Marc Berry, programme manager for the transformation team at Hampshire Hospitals NHS Trust, shares his experiences of re-thinking therapy provision in emergency care
How did you get involved in research and service improvement?
I got involved with research at St Thomas’, where a consultant physiotherapist on critical care was running several studies. I was seconded to work on these projects, as well as to a NIHR Biomedical Research Centre Fellowship, and then to work on sleep apnoea research. I returned to clinical practice at Hampshire Hospitals, where I got involved with service improvement initiatives exploring different staffing models and ways of working.
The brilliant thing about QI is that it provides a robust methodology to help clinicians give change ideas a go and see what works, while minimising risk. More importantly, anyone can do it
During this time, I successfully obtained a Health Education England Quality Improvement (QI) Fellowship post, which introduced me to a different approach to continuous improvement.
What were the main drivers for initiating this work?
In 2016 the NHSI Emergency Care Improvement Programme (ECIP) reviewed urgent and emergency care (ED) at Basingstoke and North Hampshire Hospital. One recommendation was to look at the physiotherapy and occupational therapy model in ED.
As therapists, we knew that ED was under immense pressure and some patients were being admitted for non-medical reasons. We knew that unnecessary hospital admissions had inherent risks for patients, and that we had the skills to facilitate appropriate, safe and timely discharge from ED. Despite this, we had no dedicated therapy team in ED. Therefore, I used my QI fellowship time to explore how our team could work differently across ED and inpatient wards.
How did you involve the multidisciplinary team?
The multidisciplinary team (MDT) was key in determining the project’s direction. We involved physiotherapists, occupational therapists, nurses, matrons, consultants, healthcare assistants, and ED managers in identifying challenges, generating change ideas and designing how to test these using ‘plan-do-study-act’ (PDSA) cycles. It was a continuous process of learning what worked and what didn’t. The therapists and wider MDT used this information to decide what to test further and what to keep as part of our service model.
How did you monitor whether moving therapy resources into ED impacted on inpatient therapy provision?
We used a combination of measurement to tell a rounded narrative on the impact of the tested change ideas in ED and on inpatient therapy provision.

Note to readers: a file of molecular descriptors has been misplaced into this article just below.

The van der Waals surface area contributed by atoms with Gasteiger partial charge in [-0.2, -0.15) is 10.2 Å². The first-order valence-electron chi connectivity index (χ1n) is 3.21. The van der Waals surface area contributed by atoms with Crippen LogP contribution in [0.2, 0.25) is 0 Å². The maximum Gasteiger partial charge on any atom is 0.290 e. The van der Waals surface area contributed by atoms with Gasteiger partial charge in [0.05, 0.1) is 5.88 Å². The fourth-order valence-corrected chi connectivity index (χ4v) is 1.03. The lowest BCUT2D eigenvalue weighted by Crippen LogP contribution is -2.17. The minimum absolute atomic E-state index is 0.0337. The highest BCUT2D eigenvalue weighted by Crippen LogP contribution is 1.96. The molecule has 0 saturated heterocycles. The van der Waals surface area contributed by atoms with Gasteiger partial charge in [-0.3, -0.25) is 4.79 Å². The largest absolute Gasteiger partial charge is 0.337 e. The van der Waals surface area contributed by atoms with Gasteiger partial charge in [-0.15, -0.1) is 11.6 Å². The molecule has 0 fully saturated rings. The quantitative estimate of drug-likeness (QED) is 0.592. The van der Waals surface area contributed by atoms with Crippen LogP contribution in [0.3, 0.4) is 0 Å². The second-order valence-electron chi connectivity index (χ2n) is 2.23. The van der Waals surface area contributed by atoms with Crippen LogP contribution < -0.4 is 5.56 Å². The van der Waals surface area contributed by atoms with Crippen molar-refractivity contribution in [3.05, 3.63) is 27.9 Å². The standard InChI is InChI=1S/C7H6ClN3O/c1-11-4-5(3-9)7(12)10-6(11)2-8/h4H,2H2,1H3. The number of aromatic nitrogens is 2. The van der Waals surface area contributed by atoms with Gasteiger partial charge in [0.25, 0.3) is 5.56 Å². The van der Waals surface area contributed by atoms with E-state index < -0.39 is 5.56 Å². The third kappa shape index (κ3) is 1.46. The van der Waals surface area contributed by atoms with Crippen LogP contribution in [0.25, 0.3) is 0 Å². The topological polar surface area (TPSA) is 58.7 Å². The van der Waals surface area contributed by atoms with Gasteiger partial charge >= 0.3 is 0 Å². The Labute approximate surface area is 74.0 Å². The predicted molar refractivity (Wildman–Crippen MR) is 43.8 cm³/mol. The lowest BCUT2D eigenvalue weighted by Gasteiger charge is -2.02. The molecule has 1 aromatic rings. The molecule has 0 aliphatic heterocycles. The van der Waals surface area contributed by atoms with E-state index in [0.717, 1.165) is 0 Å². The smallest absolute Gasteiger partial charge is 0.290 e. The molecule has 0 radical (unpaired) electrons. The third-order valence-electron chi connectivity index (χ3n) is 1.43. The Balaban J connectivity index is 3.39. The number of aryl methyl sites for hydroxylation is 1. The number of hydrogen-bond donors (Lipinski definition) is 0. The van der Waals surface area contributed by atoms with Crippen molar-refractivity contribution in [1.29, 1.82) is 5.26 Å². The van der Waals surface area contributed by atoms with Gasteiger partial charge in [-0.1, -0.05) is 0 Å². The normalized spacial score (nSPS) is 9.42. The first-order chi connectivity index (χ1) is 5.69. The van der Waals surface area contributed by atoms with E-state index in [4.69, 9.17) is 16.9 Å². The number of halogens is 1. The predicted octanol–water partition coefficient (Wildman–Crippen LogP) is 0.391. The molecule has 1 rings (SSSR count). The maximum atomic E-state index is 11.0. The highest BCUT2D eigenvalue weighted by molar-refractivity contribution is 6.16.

- the number of patients discharged from therapies and ED
- the number of patients proactively triaged and assessed by therapies in ED
- the number of patients readmitted at seven and 28 days
- the number of patients not seen on the inpatient wards due to time constraints.
This enabled us to identify which PDSA cycles showed more patients being assessed and discharged from ED (and not being re-admitted), while minimising impact on inpatient activity. We used statistical process control (SPC) charts to monitor measurements over time. This prevented us from overreacting and discounting change ideas or models of working based on individual numbers, which – looked at over time – were part of the service’s natural variation.
How did the team feel about moving away from a traditional approach to therapy provision?
Our approach was to let the team drive the change based on the information gathered, as well as from their experience. Due to this, blurring the boundaries between occupational therapists, physiotherapists and therapy practitioners had little resistance as the team felt this was a natural progression.
Using such tools as the state of readiness for future care matrix from the AHPs into Action document helped rationalise where using shared skills could deliver more timely patient care. It also helped them to take ownership of their professions’ unique skill set. Understanding this meant that the team were prepared to be bolder and more fluid with the proposed therapy provision models.
What advice would you give someone interested in working on a similar project?
Talk to and build relationships with everyone who your work is likely to impact. Work with them to gather and share information and let this influence the changes made. These colleagues often identify challenges and opportunities that you may not have thought of. Test ideas using PDSA cycles to see what works before making permanent changes. The brilliant thing about QI is that it provides a robust methodology to help clinicians give change ideas a go and see what works, while minimising risk. More importantly, anyone can do it.
Interested in innovating?
Check out the Innovations in Physiotherapy database for more practical examples and guidance on how to submit your own work
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